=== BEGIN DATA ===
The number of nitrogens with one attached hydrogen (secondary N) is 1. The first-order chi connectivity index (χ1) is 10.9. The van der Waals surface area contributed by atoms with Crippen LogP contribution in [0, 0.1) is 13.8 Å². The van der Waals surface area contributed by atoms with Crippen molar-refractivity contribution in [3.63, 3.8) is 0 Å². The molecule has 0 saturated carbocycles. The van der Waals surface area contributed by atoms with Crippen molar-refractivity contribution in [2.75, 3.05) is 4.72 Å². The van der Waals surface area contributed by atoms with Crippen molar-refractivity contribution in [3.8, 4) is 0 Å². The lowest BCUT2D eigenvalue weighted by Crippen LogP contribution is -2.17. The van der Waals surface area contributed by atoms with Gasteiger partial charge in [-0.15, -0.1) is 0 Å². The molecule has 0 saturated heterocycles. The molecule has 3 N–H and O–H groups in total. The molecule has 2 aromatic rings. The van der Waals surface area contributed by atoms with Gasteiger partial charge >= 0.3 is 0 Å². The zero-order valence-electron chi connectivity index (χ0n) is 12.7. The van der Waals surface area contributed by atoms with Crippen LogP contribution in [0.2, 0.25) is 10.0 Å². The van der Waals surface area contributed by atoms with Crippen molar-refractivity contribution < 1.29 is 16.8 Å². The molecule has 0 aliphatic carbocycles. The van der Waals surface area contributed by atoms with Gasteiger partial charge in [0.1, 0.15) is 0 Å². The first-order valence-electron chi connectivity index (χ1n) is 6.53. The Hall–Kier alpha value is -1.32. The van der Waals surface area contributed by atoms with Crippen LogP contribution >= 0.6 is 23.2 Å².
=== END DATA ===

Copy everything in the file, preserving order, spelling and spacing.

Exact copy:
The number of nitrogens with one attached hydrogen (secondary N) is 1. The first-order chi connectivity index (χ1) is 10.9. The van der Waals surface area contributed by atoms with Crippen LogP contribution in [0, 0.1) is 13.8 Å². The van der Waals surface area contributed by atoms with Crippen molar-refractivity contribution in [3.63, 3.8) is 0 Å². The molecule has 0 saturated carbocycles. The van der Waals surface area contributed by atoms with Crippen molar-refractivity contribution in [2.75, 3.05) is 4.72 Å². The van der Waals surface area contributed by atoms with Crippen molar-refractivity contribution in [3.8, 4) is 0 Å². The lowest BCUT2D eigenvalue weighted by Crippen LogP contribution is -2.17. The van der Waals surface area contributed by atoms with Gasteiger partial charge in [-0.15, -0.1) is 0 Å². The molecule has 0 saturated heterocycles. The molecule has 3 N–H and O–H groups in total. The molecule has 2 aromatic rings. The van der Waals surface area contributed by atoms with Gasteiger partial charge >= 0.3 is 0 Å². The zero-order valence-electron chi connectivity index (χ0n) is 12.7. The van der Waals surface area contributed by atoms with Crippen LogP contribution in [0.2, 0.25) is 10.0 Å². The van der Waals surface area contributed by atoms with Crippen molar-refractivity contribution < 1.29 is 16.8 Å². The molecule has 0 aliphatic carbocycles. The van der Waals surface area contributed by atoms with Gasteiger partial charge in [0.1, 0.15) is 0 Å². The first-order valence-electron chi connectivity index (χ1n) is 6.53. The Hall–Kier alpha value is -1.32. The van der Waals surface area contributed by atoms with Crippen LogP contribution >= 0.6 is 23.2 Å².